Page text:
Earlier I explained the fallacies of Undistributed Middle and Illicit Major/Minor. But what about the fallacies regarding the quality of the statements? One such rule of validity states,

A valid syllogism cannot have two affirmative premise and a negative conclusion.

Why is this the case? What prevents two affirmative statements from implying a negative one? The easiest way to show this is to consider counterexamples for syllogisms with two affirmative premises and a negative conclusion, in which the premises are necessarily true, and the conclusion necessarily false. We will do this with a trick. To understand the trick, we must also recall that if a particular form is shown to be invalid, then every syllogism of that form (regardless of the specific terms used) is also invalid.

Here is the trick: for the desired counterexample, we simply make every term identical. Consider the truth values of the following statements:

All dogs are dogs. – True

Some dogs are dogs. – True

No dogs are dogs. – False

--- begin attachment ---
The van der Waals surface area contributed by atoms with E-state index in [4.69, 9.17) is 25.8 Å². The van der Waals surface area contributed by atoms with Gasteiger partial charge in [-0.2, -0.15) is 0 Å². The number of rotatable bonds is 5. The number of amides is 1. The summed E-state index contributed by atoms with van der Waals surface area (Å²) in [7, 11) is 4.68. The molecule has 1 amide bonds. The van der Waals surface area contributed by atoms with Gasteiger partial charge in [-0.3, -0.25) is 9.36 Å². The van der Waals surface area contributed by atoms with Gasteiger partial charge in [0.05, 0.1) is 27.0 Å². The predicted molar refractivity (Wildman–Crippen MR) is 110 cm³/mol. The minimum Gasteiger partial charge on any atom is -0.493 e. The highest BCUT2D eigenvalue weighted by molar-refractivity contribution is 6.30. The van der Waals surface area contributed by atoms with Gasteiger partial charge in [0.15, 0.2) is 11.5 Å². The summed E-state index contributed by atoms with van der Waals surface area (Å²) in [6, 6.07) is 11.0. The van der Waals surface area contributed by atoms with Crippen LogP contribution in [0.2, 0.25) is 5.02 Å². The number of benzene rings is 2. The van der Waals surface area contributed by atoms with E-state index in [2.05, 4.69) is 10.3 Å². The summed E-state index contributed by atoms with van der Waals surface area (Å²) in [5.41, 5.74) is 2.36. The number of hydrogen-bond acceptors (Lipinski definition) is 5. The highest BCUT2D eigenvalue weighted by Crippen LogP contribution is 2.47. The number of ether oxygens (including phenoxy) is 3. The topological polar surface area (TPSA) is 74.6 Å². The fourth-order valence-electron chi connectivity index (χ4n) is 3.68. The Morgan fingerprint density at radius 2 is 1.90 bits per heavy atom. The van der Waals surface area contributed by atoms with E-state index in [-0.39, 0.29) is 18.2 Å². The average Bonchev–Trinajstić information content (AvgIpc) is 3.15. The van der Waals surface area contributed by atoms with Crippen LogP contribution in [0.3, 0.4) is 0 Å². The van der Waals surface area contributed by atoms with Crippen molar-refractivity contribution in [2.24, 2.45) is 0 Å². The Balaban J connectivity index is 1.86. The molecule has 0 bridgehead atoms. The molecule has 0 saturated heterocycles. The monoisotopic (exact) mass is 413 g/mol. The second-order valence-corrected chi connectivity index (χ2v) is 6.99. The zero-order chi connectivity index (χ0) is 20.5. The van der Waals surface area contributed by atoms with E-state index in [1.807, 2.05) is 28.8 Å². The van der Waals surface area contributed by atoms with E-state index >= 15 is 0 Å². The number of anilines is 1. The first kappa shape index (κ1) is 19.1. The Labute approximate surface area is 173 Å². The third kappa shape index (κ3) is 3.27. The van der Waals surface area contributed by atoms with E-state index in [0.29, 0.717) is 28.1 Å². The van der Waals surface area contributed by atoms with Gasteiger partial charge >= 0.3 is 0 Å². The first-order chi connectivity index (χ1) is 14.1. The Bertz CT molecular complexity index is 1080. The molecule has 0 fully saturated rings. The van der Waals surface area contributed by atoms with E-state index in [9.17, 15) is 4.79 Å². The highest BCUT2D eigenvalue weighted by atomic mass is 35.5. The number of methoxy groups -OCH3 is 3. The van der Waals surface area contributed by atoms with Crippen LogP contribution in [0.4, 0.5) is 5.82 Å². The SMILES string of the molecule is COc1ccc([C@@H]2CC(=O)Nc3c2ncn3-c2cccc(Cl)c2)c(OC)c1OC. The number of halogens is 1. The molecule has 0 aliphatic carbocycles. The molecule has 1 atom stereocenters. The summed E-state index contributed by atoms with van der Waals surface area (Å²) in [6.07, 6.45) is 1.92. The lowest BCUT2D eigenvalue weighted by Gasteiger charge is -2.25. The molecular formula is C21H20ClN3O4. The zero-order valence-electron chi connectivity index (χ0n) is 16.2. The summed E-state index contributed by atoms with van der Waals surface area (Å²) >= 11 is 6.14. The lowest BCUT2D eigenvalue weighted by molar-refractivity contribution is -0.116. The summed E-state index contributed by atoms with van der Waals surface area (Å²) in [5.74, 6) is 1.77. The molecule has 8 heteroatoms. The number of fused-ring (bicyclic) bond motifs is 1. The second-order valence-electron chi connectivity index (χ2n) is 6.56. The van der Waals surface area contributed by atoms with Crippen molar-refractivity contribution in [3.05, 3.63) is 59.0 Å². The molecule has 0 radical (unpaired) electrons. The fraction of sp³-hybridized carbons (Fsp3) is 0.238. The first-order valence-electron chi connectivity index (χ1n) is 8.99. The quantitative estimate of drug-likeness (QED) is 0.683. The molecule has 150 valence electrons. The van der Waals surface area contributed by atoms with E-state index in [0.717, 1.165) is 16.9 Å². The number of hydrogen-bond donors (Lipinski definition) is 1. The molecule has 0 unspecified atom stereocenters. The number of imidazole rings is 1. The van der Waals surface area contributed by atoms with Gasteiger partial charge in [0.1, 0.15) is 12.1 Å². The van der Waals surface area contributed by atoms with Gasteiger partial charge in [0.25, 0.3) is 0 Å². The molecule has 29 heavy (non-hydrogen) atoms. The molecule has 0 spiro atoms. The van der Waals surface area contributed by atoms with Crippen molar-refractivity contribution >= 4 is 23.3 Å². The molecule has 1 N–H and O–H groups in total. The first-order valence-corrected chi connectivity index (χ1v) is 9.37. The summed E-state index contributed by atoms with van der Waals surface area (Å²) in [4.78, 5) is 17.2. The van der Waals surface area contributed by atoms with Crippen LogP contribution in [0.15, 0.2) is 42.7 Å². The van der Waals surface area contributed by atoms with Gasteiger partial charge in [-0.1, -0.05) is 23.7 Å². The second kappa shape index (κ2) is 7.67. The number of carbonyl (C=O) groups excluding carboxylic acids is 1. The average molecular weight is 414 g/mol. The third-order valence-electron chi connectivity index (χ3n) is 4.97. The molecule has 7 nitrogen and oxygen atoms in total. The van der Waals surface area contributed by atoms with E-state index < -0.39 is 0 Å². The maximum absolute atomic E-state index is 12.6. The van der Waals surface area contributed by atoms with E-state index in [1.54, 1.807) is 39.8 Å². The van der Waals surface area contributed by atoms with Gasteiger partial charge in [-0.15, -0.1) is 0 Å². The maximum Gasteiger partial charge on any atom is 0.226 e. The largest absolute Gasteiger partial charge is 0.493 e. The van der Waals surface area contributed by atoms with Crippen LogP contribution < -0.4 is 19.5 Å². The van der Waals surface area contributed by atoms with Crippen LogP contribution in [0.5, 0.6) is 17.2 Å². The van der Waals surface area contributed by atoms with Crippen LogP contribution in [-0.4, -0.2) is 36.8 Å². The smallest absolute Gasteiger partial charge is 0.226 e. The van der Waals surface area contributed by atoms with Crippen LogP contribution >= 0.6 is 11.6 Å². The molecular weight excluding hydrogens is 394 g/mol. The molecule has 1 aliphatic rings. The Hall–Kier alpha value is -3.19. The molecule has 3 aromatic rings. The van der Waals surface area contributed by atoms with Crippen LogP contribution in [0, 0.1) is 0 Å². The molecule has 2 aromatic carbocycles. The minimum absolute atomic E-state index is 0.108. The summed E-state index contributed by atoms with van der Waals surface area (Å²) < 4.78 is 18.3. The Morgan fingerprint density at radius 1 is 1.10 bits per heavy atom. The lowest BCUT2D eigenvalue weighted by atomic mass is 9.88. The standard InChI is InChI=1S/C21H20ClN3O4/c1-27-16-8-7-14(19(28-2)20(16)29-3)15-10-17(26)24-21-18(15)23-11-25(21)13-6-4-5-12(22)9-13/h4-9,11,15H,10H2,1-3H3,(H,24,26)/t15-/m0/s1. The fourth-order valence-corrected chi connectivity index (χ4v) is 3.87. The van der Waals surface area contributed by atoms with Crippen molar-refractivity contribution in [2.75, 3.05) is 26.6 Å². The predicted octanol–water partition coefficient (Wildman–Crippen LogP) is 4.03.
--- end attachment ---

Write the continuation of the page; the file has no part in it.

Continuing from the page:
Some dogs are not dogs. – False

Notice that, when the terms are identical, the affirmative statements are true, and the negative statements are false. Therefore, if a syllogism has two affirmative premises and a negative conclusion, using the same terms produces a counterexample with two true premises and a false conclusion. And if a single counterexample can be written for a given form of syllogism, then every syllogism of that form is invalid.

Thus we can write a counterexample for any syllogism that makes this fallacy, for example AIO-2, using this same trick:

*All dogs are dogs.*

* Some dogs are dogs.*

* Therefore, some dog are not dogs.*

So, there you go.